A Florida man has filed a lawsuit against Tiger Woods and his caddie, claiming he suffered injuries from the caddie pushing him out of the way during the Valspar Championship that Woods played two years ago.
The civil complaint, filed Tuesday in Pinellas County, alleges Brian Borruso tried to take a selfie as Woods approached his tee shot left of the 13th green in the third round at Innisbrook, and that Joe LaCava ”intentionally shoved” Borruso and caused him to stumble and fall into the crowd.
Josh Drechsel, the lawyer representing Borruso, said the lawsuit was filed two years after the tournament to get a better understanding of the injuries, which were described in the suit as ”either permanent or continuing.”
Mark Steinberg, the agent for Woods at Excel Sports Management, did not immediately reply to a text seeking comment. LaCava said he had no comment.
Drechsel, meanwhile, issued a public plea for evidence from fans who might have been at the 13th green that day and witnessed the incident.
One video Dreshsel has shows LaCava approaching the fans with his left arm extended saying, ”You’ve got to back it up.”
Drechsel says he wants to find the fans who could be heard on another video. One says, ”I love Tiger, but I don’t like him,” and another voice is heard saying, ”He just pushed him. He just shoved him right out of there.”
The lawsuit says Borruso went to the hospital to be treated for his injuries.
Woods played the Valspar Championship for the first time in 2018, a key event in his return from back surgeries. Before record crowds, at times standing a dozen rows deep around tee boxes, he came within one putt on the 18th hole of forcing a playoff and finished one shot behind Paul Casey.
Woods was named as a defendant because he employs LaCava, who previously was the longtime caddie for Fred Couples and began working for Woods in the fall of 2011.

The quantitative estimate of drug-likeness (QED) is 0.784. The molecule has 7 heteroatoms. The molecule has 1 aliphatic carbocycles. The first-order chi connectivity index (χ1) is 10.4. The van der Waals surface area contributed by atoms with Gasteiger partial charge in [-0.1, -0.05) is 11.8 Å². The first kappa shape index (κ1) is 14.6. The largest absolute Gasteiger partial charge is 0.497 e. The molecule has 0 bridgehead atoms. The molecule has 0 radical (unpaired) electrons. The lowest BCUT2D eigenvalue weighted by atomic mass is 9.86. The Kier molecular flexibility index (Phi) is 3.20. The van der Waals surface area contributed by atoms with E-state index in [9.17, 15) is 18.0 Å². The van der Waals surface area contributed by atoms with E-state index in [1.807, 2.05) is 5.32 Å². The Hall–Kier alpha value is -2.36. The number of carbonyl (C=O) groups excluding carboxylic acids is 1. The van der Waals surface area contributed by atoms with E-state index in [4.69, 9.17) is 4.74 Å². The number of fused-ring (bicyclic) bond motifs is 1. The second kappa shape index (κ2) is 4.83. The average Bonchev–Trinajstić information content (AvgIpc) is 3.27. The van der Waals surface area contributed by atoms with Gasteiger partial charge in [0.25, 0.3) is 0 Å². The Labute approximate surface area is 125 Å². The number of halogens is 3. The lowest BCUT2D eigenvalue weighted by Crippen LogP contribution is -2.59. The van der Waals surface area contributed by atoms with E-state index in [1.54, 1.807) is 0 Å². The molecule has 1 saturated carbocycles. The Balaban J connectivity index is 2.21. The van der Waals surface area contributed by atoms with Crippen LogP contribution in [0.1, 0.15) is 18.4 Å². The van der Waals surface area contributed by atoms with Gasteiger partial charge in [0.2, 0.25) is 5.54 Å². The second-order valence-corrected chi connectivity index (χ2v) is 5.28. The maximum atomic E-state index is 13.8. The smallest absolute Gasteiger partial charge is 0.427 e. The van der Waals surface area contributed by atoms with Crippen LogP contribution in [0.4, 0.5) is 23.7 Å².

Drechsel said he asked the PGA Tour for video from the tournament and said the tour told him it was unable to provide any without a court order.
NBA owners approve 22-team season restart plan – CityNews Toronto
The NBA’s Board of Governors has approved a 22-team format for restarting the league season in late July at the Disney campus near Orlando, Florida, another major step toward getting teams back onto the court and playing games again.
The format calls for each team playing eight games to determine playoff seeding plus the possible utilization of a play-in tournament for the final spot in the Eastern Conference and Western Conference post-season fields. The National Basketball Players Association has a call on Friday to approve the plan as well.
Thursday’s vote was the most significant step yet in the process of trying to resume a season that was suspended nearly three months ago because of the coronavirus pandemic. There are numerous other details for the league to continue working through – including finalizing specifics of what the testing plan will be once teams arrive next month at the ESPN Wide World Of Sports complex and the calculating the financial ramifications of playing a shortened regular season.
“The Board’s approval of the restart format is a necessary step toward resuming the NBA season,” NBA Commissioner Adam Silver said. “While the COVID-19 pandemic presents formidable challenges, we are hopeful of finishing the season in a safe and responsible manner based on strict protocols now being finalized with public health officials and medical experts.”
Meanwhile, a person speaking to The Associated Press on condition of anonymity because the details of the ongoing talks have not been publicly released, said the NBPA and the NBA are continuing to work on a “lengthy” medical protocols document. The details of that document will be shared with teams once those discussions are completed, said the person, who added that teams should receive them in plenty of time for them to prepare for their arrivals at the Disney-ESPN complex.
The NBA also said it is planning to have the draft lottery Aug. 25, the draft on Oct. 15 and start next season on Dec. 1.
If all 22 teams that are going to Disney next month play their allotted eight games before the post-season begins, the NBA would play 1,059 games in this regular season. That means 171 regular season games would be cancelled, which could cost players around $600 million in salary.
Those 22 clubs would play somewhere between 71 and 75 regular season games if the Disney portion of the schedule is completed, down from the customary 82-game slate. The teams who didn’t qualify for the restart will see their seasons end after having played somewhere between 64 and 67 games.